ACCORDING TO a recent survey of French literary notables, Claude Levi-Strauss, professor of social anthropology at the College de France, is now the most influential living French writer. His remarkable and illustrations career, described in the autobiographical Tristes Tropiques , started inauspiciously enough with the study of law and philosophy; in 1934 he was called to the University of Sao Paulo, Brazil, and engaged in fieldwork in the dank reaches of the tropical jungle; and the next decades saw a veritable flood tide of important works flow from his pen. His espousal of "structuralist" principals in explaining everything from totemism to table manners, his encyclopedic, urban stance in the midst of the human and cultural sciences, and his brilliant and dazzling style make him an indispensable point of reference in contemporary intellectual discussion.
The latest work of Levi-Strauss to appear in English translation is the fourth -- and final -- volume of a grandly ambitious study entitled Mythologiques , which has as its nominal theme the systems of American Indian mythology. But Mythologiques is not simply a handbook on Indian myths any more than Plato's dialogues are a collection of interesting and sometimes bizarre conversations. It is instructive to recall that Levi-Strauss' original training was in law and philosophy: his real motive is to discern basic, fundamental principles and relationships at heart of the immensely variegated wealth of factual details he presents. There is, as his very title suggests, a "logic" to the myths.
The first three volumes of Mythologiques encompass more than $1,400 pages and are entitled The Raw and the Cooked (1964), From Honey to Ashes (1966), and The Origin of Table Manners (1969). The publication in 1971 of the final volume, L'Homme nu , was a long-awaited event among specialists in the field, and its appearance now in English translation as The Naked Man is perhaps overdue. But one has to sympathize with the task translators John and Doreen Weightman faced: this is a big book (the bibliography -- with over 500 entries -- and indexes alone take up some 50 pages), and it touches on geology, astronomy, linquistics, geography, zoology, botany and music -- often in their respective technical terms.
The Naked Man is concerned with a "vast transformational group" of myths found in two very specific places in the Western Hemisphere: central Brazil and the Pacific Northwest. Levi-Strauss' main thesis is that, despite their obvious differences and the thousands of miles and years separating them, the myths from the two areas form a single system. Even where -- or rather, precisely where -- the myths appear to be saying the opposite thing, they reveal deper underlying correspondences, since one can be considered an inversion or symmetrical "transformation" of the other. Individual myths studied in isolation teach us nothing, though they may be interesting stories; only when the whole "transformational group" they belong to is reconstructed do we appreciate the real significance of the individual components.
Levi-Strauss' style of logical argumentation may be conceived roughly as follows. Much, if not all of human experience, it might fairly be claimed, is structured around the presence or absence of specific features or characteristics of the natural and social worlds; when we say "for better for worse, for richer for poorer, in sickness and in health," we give expression to some of the stark oppositions that condition our existence. Such opposition may, moreover, be coherently related: raw food, for example, is opposed not only to cooked food but also to rotten food. In both cases unprocessed (raw) food has been processed, either culturally (cooking) or naturally (rotting); the introduction of the axes unprocessed/processed and culture/nature allows the relationships between raw, cooked and rotten food to be expressed in a more general way. For a structuralist like Levi-Strauss, things are defined primarily in terms of what they are not, or are opposed to, and by their function and place in a system of "interchangeable combinatory variants."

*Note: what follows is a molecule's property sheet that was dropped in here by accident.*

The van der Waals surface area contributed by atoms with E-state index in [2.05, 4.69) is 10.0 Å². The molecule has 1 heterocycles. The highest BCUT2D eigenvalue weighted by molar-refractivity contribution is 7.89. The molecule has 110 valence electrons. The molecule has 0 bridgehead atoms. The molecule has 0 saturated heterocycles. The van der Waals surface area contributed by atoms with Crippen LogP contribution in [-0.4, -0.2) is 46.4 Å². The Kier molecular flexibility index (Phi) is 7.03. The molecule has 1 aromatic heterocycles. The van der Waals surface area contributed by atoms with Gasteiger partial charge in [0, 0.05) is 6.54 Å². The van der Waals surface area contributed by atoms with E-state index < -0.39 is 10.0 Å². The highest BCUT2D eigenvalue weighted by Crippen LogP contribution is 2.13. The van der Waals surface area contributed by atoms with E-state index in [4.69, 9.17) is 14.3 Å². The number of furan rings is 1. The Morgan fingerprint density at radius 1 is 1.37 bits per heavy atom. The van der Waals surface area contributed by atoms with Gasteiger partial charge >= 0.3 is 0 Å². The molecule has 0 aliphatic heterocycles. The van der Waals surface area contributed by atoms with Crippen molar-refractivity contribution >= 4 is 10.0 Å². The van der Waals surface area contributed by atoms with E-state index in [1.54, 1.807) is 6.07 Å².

If everything can be understood in terms of a binary opposition, then the limits of this sort of analysis are set only by the limits of our imagination -- "Oppositions taken from real life suggest others of a symbolic nature." Levi-Strauss' imagination is very fertile. The following vignette, taken almost at random from hundreds that could be cited, is a typical sample of the "action" in the myths and Levi-Strauss' analysis of it: "The Bororo hero invented the bow and arrows in order to drive off the lizards which, as they decomposed, were covering him with filth, whereas Aishish invents adornments and jewelery when persecuting porcupines are covering him with dust. In the first instance, the filth is moist; in the second, it is dry . . . I shall return later to this opposition, which is no more fortuitous than the others." A single set of myths may be plotted along innumerable axes of opposition, such as (to take another example) chromatic/achromatic, marked/non-marked, high/low, land/water, north-south/east-west, virtuous/depraved, fertile/sterile, agent/sufferer, victim of fire/cause of fire, savior/destroyer. "Only some of the possible states of the myth are actualized" on these grids which, "theoretically, could accommodate any number."
Levi-Strauss is certainly not a compiler of "prosaic inventories" of myths. "I was trying, in a different form and in an area accessible to me, to make up for my congenital inability to compose a musical work . . . I have tried to construct with meanings a composition comparable to those that music creates with sounds."